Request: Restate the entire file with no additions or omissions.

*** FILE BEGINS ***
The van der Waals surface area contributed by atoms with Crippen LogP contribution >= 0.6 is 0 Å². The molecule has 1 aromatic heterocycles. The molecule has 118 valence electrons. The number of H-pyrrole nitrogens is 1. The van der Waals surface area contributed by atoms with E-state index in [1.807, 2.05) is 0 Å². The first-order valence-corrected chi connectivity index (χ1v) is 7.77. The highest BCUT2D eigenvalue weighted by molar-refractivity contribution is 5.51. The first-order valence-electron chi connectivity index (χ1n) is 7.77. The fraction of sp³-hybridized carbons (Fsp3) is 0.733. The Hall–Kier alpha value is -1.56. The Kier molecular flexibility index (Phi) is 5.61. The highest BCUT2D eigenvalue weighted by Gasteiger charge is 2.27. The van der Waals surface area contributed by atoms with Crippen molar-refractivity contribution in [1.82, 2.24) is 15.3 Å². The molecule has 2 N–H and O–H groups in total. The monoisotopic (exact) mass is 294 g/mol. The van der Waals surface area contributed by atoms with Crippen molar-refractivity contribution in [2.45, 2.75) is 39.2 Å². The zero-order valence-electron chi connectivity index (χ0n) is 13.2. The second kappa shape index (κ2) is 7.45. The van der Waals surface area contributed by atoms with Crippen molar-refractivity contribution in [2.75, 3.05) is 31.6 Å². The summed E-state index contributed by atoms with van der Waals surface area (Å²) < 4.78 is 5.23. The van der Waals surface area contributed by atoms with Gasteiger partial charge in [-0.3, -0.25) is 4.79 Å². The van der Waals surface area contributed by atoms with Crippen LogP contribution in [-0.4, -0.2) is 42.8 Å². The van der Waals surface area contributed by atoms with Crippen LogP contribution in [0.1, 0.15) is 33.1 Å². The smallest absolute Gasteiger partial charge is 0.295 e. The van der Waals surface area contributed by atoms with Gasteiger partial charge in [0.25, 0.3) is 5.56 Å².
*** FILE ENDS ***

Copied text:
The van der Waals surface area contributed by atoms with Crippen LogP contribution >= 0.6 is 0 Å². The molecule has 1 aromatic heterocycles. The molecule has 118 valence electrons. The number of H-pyrrole nitrogens is 1. The van der Waals surface area contributed by atoms with E-state index in [1.807, 2.05) is 0 Å². The first-order valence-corrected chi connectivity index (χ1v) is 7.77. The highest BCUT2D eigenvalue weighted by molar-refractivity contribution is 5.51. The first-order valence-electron chi connectivity index (χ1n) is 7.77. The fraction of sp³-hybridized carbons (Fsp3) is 0.733. The Hall–Kier alpha value is -1.56. The Kier molecular flexibility index (Phi) is 5.61. The highest BCUT2D eigenvalue weighted by Gasteiger charge is 2.27. The van der Waals surface area contributed by atoms with Crippen molar-refractivity contribution in [1.82, 2.24) is 15.3 Å². The molecule has 2 N–H and O–H groups in total. The monoisotopic (exact) mass is 294 g/mol. The van der Waals surface area contributed by atoms with Crippen molar-refractivity contribution in [2.45, 2.75) is 39.2 Å². The zero-order valence-electron chi connectivity index (χ0n) is 13.2. The second kappa shape index (κ2) is 7.45. The van der Waals surface area contributed by atoms with Crippen molar-refractivity contribution in [2.75, 3.05) is 31.6 Å². The summed E-state index contributed by atoms with van der Waals surface area (Å²) < 4.78 is 5.23. The van der Waals surface area contributed by atoms with Gasteiger partial charge in [-0.3, -0.25) is 4.79 Å². The van der Waals surface area contributed by atoms with Crippen LogP contribution in [-0.4, -0.2) is 42.8 Å². The van der Waals surface area contributed by atoms with Crippen LogP contribution in [0.1, 0.15) is 33.1 Å². The smallest absolute Gasteiger partial charge is 0.295 e. The van der Waals surface area contributed by atoms with Gasteiger partial charge in [0.25, 0.3) is 5.56 Å².